The Do’s and Don’ts of Exercise for Children

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Do's and don'ts of exercise for kids according to Smart Parenting author David WalshIt’s important to raise active kids who move their bodies every day, but it’s also important to make physical activity fun—not a chore to be endured, says David Walsh, Ph.D., author of Smart Parenting, Smarter Kids: The One Brain Book You Need to Help Kids Grow Brighter, Healthier, and Happier.

Smart Parenting, Smarter Kids

Smart Parenting, Smarter Kids

by David Walsh

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  • Make sure your child plays and exercises every day.
  • Talk to your child about the connection between moving muscles and building brains.
  • Encourage a variety of movement to build strength, endurance, and flexibility.
  • Get started with family exercise time.
  • Have fun.
  • Give your child household jobs that work muscles.
  • Check the amount of exercise or playtime your child gets at school and in after-school programs.
  • Encourage your kids to dance to music.
  • Try wearing a pedometer to increase steps each day.
  • Make sure sedentary activity is balanced with exercise and movement.
  • Try video games that make your child move.
  • Turn electronic screens off when the weather turns warmer.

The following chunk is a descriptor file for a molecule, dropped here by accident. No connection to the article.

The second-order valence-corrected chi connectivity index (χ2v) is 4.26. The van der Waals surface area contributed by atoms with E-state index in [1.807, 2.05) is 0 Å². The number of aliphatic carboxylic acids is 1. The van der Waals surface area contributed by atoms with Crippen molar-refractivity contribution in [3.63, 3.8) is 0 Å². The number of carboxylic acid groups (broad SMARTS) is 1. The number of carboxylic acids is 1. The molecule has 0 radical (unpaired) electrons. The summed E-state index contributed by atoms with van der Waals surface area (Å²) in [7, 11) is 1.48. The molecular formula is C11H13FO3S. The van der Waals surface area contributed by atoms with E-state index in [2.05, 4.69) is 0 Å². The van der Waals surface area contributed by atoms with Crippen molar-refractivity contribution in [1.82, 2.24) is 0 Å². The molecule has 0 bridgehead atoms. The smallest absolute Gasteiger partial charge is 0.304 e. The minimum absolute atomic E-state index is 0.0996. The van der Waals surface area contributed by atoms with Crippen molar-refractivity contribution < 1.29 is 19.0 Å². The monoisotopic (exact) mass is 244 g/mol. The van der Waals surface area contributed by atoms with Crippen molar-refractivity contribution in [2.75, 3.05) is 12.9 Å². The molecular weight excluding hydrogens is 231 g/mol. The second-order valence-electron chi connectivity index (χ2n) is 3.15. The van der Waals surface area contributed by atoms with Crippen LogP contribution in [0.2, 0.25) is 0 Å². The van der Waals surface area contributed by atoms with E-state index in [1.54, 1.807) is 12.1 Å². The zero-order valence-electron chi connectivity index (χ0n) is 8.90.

• Connect your child with the outdoors.


  • Don’t make exercise a workout chore.
  • Don’t force a child to join a sports team.
  • Don’t let screen time crowd out exercise and playtime.
  • Don’t let your child get out of shape.
  • Don’t stress your child by expecting physical performance beyond their ability or age.

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Carolyn Dalgliesh is the founder and owner of Systems for Sensory Kids and Simple Organizing Strategies, helping sensory families, individuals, and businesses get organized. She is a member of the National Association of Professional Organizers (NAPO) and also serves on the Board of Governors for Bradley Hospital, a neuropsychiatric hospital for children and adolescents. Carolyn lives in Rhode Island with her husband and two children. Visit

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